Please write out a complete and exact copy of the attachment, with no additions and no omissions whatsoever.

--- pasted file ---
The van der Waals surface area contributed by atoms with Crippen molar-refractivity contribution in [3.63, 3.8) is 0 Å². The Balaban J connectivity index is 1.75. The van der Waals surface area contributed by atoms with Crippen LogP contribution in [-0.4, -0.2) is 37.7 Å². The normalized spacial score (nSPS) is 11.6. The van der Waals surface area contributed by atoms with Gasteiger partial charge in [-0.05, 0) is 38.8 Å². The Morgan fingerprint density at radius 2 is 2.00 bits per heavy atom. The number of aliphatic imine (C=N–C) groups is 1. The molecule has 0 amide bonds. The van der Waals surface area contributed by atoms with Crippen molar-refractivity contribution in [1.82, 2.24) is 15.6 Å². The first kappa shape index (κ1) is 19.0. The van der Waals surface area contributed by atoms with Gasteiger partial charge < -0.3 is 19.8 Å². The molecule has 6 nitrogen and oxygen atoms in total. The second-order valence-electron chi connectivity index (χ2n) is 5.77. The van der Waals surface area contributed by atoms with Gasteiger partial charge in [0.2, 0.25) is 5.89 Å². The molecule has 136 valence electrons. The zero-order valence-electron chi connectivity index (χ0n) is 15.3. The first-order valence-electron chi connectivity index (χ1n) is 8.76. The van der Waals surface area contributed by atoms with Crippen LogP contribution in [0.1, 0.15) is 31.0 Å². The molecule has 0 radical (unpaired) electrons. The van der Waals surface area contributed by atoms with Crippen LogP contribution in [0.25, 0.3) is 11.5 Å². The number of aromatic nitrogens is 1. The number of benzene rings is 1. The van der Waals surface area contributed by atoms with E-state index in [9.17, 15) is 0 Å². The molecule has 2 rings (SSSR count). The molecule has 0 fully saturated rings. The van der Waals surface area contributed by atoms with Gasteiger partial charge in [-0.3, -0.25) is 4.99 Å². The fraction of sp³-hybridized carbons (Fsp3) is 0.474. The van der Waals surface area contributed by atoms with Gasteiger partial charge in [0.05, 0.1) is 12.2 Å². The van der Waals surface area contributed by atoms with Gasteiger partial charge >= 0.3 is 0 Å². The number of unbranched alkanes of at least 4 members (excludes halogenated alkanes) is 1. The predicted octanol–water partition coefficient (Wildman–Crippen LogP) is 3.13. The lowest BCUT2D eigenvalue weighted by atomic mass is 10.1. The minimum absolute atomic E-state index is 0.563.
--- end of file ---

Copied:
The van der Waals surface area contributed by atoms with Crippen molar-refractivity contribution in [3.63, 3.8) is 0 Å². The Balaban J connectivity index is 1.75. The van der Waals surface area contributed by atoms with Crippen LogP contribution in [-0.4, -0.2) is 37.7 Å². The normalized spacial score (nSPS) is 11.6. The van der Waals surface area contributed by atoms with Gasteiger partial charge in [-0.05, 0) is 38.8 Å². The Morgan fingerprint density at radius 2 is 2.00 bits per heavy atom. The number of aliphatic imine (C=N–C) groups is 1. The molecule has 0 amide bonds. The van der Waals surface area contributed by atoms with Crippen molar-refractivity contribution in [1.82, 2.24) is 15.6 Å². The first kappa shape index (κ1) is 19.0. The van der Waals surface area contributed by atoms with Gasteiger partial charge < -0.3 is 19.8 Å². The molecule has 6 nitrogen and oxygen atoms in total. The second-order valence-electron chi connectivity index (χ2n) is 5.77. The van der Waals surface area contributed by atoms with Gasteiger partial charge in [0.2, 0.25) is 5.89 Å². The molecule has 136 valence electrons. The zero-order valence-electron chi connectivity index (χ0n) is 15.3. The first-order valence-electron chi connectivity index (χ1n) is 8.76. The van der Waals surface area contributed by atoms with Crippen LogP contribution in [0.1, 0.15) is 31.0 Å². The molecule has 0 radical (unpaired) electrons. The van der Waals surface area contributed by atoms with Crippen LogP contribution in [0.25, 0.3) is 11.5 Å². The number of aromatic nitrogens is 1. The number of benzene rings is 1. The van der Waals surface area contributed by atoms with E-state index in [9.17, 15) is 0 Å². The molecule has 2 rings (SSSR count). The molecule has 0 fully saturated rings. The van der Waals surface area contributed by atoms with Gasteiger partial charge in [-0.3, -0.25) is 4.99 Å². The fraction of sp³-hybridized carbons (Fsp3) is 0.474. The van der Waals surface area contributed by atoms with Gasteiger partial charge in [0.05, 0.1) is 12.2 Å². The van der Waals surface area contributed by atoms with Gasteiger partial charge >= 0.3 is 0 Å². The number of unbranched alkanes of at least 4 members (excludes halogenated alkanes) is 1. The predicted octanol–water partition coefficient (Wildman–Crippen LogP) is 3.13. The lowest BCUT2D eigenvalue weighted by atomic mass is 10.1. The minimum absolute atomic E-state index is 0.563.